I’ve got some writing deadlines in the real world that will continue to compete with my time online, but here is some stuff that’s been afoot lately in my quasi-absence this week.
- David Bruce Murray is now polling for the most popular song of the 1970s and 1980s, respectively. Taking a poll sure beats working on a Friday.
- Judged solely by DBM’s list, the 1970s really may be the best decade for southern gospel songwriting. I mean, I may change my mind if I were to see a list of songs from the 60s, and I’m probably running the risk of falling into good-ole-daysism anyway, but can anyone honestly look at the the first decade of this century, for instance, and see any comparison to the breadth, depth, and originality of the music from the 70s?
- From the 1980s: “Is That Footsteps I hear” has to be right up there among the most cringe-inducing grammatical errors in music. There is poetic license in lyrics, and then there is just plain ole call-an-editor-immediately, get-out-the-red-pen wrong.
- Over at
Mt. Listmoresoutherngospeblog, Daniel Mount’s self-imposed edict to only say positive things often gives his blog the feel of a gospel music Truman Show (while at other times it’s like an Annie’s Pretzel Shop over there when he ties himself up in knots trying to smack someone down while staying ever “positive”). But in case you missed it, check out his sharp-eyed insights on this Perrys clip from the Dove Awards. Good stuff on Troy Peach and showmanship.
- You know, I don’t know if Phillip Hughes really left the Kingsmen last month in order to spend more time with his family, as he claimed, or not. But (re)joining another group just a few weeks later really undercuts the credibility of the claim. If all the people in the world of politics and entertainment who ever justified a job change with this worn-out piece of broken-down PR furniture really wanted to spend more time with their families, they’d get jobs that didn’t require them to be gone from home hundreds of days out of the year. In Hughes’s cases, the press release seems to try to get out in front of this little inconsistency by stressing that the Harvesters do “approximately 130 select concerts” a year (translation: fewer than that big ole slave-drivin’ meany Ray Dean!), but then if getting a job with fewer gigs was the motivating factor for leaving the Kingsmen in the first place, why not just say that? Take it away, DBM.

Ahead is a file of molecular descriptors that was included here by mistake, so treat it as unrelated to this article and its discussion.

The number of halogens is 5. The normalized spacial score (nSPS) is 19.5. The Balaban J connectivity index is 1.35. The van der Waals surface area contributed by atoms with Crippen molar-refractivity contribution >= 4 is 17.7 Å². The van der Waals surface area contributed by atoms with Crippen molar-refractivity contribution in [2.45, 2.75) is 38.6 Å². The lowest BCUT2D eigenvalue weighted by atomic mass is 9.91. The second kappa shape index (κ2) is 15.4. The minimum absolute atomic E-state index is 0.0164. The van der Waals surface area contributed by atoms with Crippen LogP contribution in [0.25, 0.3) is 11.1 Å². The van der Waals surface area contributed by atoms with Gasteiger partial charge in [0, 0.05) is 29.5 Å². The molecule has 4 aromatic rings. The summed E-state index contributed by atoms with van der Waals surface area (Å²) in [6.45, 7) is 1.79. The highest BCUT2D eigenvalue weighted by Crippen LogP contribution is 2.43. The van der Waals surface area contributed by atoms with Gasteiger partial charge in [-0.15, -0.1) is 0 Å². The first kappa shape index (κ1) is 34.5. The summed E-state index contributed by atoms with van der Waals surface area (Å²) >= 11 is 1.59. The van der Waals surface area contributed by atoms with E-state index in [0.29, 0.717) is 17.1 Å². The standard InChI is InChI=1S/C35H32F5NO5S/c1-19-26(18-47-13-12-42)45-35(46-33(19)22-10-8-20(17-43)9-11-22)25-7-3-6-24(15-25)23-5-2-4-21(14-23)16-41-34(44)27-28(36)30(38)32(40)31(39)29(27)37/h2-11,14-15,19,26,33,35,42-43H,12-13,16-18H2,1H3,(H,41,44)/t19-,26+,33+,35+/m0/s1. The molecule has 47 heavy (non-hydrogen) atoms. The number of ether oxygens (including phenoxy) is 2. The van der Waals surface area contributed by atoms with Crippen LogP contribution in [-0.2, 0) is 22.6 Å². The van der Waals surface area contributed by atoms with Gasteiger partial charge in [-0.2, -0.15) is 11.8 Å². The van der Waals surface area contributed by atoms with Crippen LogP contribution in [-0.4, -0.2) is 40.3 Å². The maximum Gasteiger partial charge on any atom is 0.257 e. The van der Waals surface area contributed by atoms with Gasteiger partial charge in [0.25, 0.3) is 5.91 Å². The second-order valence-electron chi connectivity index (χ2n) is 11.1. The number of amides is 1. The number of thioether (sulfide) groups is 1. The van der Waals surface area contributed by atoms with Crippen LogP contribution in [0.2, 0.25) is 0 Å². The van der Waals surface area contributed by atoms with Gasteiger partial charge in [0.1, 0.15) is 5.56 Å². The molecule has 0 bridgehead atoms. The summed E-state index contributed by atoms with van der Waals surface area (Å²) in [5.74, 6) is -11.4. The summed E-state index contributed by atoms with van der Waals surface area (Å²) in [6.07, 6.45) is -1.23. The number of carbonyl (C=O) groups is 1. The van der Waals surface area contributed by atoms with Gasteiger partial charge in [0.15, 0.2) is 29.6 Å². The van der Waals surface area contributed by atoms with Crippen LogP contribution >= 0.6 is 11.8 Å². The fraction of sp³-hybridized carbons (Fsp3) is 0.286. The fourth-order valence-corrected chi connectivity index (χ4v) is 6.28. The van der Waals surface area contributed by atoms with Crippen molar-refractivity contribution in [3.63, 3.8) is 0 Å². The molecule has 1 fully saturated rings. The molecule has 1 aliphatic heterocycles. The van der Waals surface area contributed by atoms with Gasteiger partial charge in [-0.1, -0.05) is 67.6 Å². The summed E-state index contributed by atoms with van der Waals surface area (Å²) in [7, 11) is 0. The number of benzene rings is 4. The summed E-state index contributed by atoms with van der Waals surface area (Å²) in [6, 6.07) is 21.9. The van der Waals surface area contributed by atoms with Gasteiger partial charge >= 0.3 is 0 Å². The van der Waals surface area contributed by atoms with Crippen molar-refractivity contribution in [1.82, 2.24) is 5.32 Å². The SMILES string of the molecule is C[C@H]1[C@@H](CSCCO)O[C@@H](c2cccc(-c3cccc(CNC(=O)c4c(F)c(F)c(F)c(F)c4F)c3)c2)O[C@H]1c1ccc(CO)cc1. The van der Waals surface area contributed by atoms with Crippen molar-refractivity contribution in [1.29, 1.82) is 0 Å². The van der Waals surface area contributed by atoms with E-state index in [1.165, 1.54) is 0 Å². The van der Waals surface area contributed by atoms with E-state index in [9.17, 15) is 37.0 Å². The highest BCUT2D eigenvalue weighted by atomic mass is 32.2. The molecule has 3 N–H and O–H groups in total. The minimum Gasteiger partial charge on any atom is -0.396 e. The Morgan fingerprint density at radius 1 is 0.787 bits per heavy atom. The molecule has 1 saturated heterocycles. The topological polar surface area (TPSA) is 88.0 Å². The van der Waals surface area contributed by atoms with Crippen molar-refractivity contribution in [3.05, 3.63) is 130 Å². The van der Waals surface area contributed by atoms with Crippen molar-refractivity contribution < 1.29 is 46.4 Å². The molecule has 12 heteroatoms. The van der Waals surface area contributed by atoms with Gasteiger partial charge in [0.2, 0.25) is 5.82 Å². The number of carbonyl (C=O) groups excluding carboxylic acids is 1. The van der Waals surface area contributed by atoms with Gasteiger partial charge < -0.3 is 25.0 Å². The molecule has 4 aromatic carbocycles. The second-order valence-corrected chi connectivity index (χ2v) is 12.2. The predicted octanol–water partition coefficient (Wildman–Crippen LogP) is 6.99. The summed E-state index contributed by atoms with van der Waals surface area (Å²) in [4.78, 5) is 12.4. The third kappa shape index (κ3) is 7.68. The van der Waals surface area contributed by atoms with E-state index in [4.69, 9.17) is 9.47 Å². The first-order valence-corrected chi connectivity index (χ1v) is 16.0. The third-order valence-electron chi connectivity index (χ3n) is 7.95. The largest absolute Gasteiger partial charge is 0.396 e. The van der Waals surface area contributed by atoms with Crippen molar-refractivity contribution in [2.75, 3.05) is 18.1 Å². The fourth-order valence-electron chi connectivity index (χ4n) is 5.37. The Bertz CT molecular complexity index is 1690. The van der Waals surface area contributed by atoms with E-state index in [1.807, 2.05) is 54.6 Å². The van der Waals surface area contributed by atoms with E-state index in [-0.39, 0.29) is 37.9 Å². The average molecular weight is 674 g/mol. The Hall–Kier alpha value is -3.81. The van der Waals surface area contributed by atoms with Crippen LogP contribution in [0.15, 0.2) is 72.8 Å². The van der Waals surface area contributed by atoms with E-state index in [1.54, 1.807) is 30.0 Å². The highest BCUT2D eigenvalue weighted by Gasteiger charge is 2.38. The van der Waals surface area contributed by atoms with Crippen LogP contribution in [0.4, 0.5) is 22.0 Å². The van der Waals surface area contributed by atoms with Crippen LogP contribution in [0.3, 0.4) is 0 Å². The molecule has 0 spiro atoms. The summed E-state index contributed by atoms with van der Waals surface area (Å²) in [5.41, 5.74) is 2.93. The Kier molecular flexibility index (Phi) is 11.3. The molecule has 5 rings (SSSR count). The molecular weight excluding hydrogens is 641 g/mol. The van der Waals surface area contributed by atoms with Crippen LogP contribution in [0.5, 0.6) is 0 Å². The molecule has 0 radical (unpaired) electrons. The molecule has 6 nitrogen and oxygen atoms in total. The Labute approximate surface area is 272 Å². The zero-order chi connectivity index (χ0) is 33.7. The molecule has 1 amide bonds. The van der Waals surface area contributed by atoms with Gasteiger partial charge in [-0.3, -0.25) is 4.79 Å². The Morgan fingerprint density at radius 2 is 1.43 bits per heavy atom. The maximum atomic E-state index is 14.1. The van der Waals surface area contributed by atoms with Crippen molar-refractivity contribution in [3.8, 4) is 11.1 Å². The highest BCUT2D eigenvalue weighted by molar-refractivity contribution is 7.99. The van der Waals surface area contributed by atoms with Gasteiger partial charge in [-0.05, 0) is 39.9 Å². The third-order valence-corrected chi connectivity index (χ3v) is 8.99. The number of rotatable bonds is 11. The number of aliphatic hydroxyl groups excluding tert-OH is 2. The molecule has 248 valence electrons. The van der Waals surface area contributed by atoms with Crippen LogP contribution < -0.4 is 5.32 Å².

- Finally, this video of Gold City spoofing “God Bless the Broken Road” has been making the rounds this week. Musicscribe already beat me to the snark here, noting how nice it is to finally hear a version of the song that doesn’t require massive pitch correction. The only other thing I’d note is that the GC guys seem to be having a lot more fun doing this gag than they do in a lot of their concerts, unless this is/was a portent of things to come.